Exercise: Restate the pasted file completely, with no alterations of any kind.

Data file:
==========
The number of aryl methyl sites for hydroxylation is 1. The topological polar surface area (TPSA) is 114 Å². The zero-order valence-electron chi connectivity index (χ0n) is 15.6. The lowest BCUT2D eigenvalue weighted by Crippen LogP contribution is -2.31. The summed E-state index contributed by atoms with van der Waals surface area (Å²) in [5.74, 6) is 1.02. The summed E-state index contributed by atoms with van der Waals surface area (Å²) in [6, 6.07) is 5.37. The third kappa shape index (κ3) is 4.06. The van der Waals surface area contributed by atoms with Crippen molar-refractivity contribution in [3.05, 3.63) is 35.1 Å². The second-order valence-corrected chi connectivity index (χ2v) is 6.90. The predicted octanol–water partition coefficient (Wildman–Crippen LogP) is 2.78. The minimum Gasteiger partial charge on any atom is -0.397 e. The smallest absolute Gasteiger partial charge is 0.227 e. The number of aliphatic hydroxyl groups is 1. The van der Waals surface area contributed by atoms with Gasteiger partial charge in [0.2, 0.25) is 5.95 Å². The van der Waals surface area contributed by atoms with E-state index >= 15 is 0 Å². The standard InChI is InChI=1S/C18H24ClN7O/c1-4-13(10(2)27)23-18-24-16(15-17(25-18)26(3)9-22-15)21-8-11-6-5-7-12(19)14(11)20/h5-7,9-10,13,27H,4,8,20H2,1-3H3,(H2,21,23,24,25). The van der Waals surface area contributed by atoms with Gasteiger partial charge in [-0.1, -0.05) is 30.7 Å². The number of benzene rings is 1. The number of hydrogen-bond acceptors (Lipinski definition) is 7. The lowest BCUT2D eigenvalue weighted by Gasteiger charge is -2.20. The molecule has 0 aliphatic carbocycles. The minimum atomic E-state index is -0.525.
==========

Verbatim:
The number of aryl methyl sites for hydroxylation is 1. The topological polar surface area (TPSA) is 114 Å². The zero-order valence-electron chi connectivity index (χ0n) is 15.6. The lowest BCUT2D eigenvalue weighted by Crippen LogP contribution is -2.31. The summed E-state index contributed by atoms with van der Waals surface area (Å²) in [5.74, 6) is 1.02. The summed E-state index contributed by atoms with van der Waals surface area (Å²) in [6, 6.07) is 5.37. The third kappa shape index (κ3) is 4.06. The van der Waals surface area contributed by atoms with Crippen molar-refractivity contribution in [3.05, 3.63) is 35.1 Å². The second-order valence-corrected chi connectivity index (χ2v) is 6.90. The predicted octanol–water partition coefficient (Wildman–Crippen LogP) is 2.78. The minimum Gasteiger partial charge on any atom is -0.397 e. The smallest absolute Gasteiger partial charge is 0.227 e. The number of aliphatic hydroxyl groups is 1. The van der Waals surface area contributed by atoms with Gasteiger partial charge in [0.2, 0.25) is 5.95 Å². The van der Waals surface area contributed by atoms with E-state index >= 15 is 0 Å². The standard InChI is InChI=1S/C18H24ClN7O/c1-4-13(10(2)27)23-18-24-16(15-17(25-18)26(3)9-22-15)21-8-11-6-5-7-12(19)14(11)20/h5-7,9-10,13,27H,4,8,20H2,1-3H3,(H2,21,23,24,25). The van der Waals surface area contributed by atoms with Gasteiger partial charge in [-0.1, -0.05) is 30.7 Å². The number of benzene rings is 1. The number of hydrogen-bond acceptors (Lipinski definition) is 7. The lowest BCUT2D eigenvalue weighted by Gasteiger charge is -2.20. The molecule has 0 aliphatic carbocycles. The minimum atomic E-state index is -0.525.